Phase 1 study of aflibercept administered subcutaneously to patients with advanced solid tumors

William P. Tew, Michael Gordon, John Murren, Jakob Dupont, Sandra Pezzulli, Carol Aghajanian, Paul Sabbatini, David Mendelson, Lawrence Schwartz, Scott Gettinger, Amanda Psyrri, Jesse M. Cedarbaum, David R. Spriggs

Research output: Contribution to journalArticlepeer-review

88 Scopus citations

Abstract

Purpose: To determine the maximum tolerated dose or maximal administered dose and pharmacokinetic and safety profiles of s.c. administered vascular endothelial growth factor Trap (aflibercept), a novel antiangiogenic agent. Experimental Design: In this open-label, dose-escalation study, patients with advanced solid tumors were treated with subcutaneous doses of aflibercept at seven dose levels. Patients received a single dose of aflibercept and then underwent safety and pharmacokinetic assessments over the next 4 weeks. Patients then received weekly or biweekly treatment over the subsequent 6 weeks. Patients tolerating and benefiting could continue on aflibercept at the same dose and schedule until progression of disease. Results: Thirty-eight patients received at least one dose of aflibercept. Maximum tolerated dose was not reached. Due to solubility/dosing limits with the subcutaneous formulation, 1,600 μg/kg/week was the maximal administered dose. The most common toxicities were proteinuria (37%), fatigue (32%), injection site reactions (18%), nausea (17%), myalgia and anorexia (16% each), hypertension (13%), and voice hoarseness (11%). Drug-related grade 3 to 4 toxicity was uncommon (7%) and reversible: dehydration, cerebral ischemia, proteinuria, hypertension, leukopenia, and pulmonary embolism. We identified dose-proportional increases in plasma concentrations of aflibercept bound to vascular endothelial growth factor with a t1/2 of 18 days. No antiaflibercept antibodies were detected. Stable disease was maintained for at least 10 weeks in 18 patients (47%), and 2 patients maintained on study for >1 year. Conclusion: Subcutaneous aflibercept was well tolerated and had manageable side effects. Its favorable pharmacokinetic profile and potential antitumor activity warrants further evaluation.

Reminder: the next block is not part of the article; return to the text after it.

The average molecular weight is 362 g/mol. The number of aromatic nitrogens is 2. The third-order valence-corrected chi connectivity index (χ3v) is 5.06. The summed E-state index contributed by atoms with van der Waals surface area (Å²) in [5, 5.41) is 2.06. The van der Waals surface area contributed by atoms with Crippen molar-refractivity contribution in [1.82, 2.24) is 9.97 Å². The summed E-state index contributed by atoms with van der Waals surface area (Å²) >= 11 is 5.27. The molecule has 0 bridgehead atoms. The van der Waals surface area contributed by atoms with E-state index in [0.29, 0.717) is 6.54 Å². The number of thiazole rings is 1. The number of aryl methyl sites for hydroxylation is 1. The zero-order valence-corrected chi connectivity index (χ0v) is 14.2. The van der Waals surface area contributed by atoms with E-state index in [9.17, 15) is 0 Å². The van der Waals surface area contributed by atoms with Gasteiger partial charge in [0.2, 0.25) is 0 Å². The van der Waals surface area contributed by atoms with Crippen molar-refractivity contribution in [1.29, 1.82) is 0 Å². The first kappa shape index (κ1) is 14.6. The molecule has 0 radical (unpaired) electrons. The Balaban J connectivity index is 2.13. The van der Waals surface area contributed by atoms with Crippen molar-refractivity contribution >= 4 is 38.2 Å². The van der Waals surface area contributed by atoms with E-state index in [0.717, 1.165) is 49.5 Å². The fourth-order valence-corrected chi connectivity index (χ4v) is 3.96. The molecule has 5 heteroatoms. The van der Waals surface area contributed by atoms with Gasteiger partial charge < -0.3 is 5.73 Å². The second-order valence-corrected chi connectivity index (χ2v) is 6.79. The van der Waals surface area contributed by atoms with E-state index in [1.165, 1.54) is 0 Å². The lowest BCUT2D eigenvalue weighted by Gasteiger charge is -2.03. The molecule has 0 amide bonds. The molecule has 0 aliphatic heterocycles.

Original languageEnglish
Pages (from-to)358-366
Number of pages9
JournalClinical Cancer Research
Volume16
Issue number1
DOIs
StatePublished - 1 Jan 2010
Externally publishedYes

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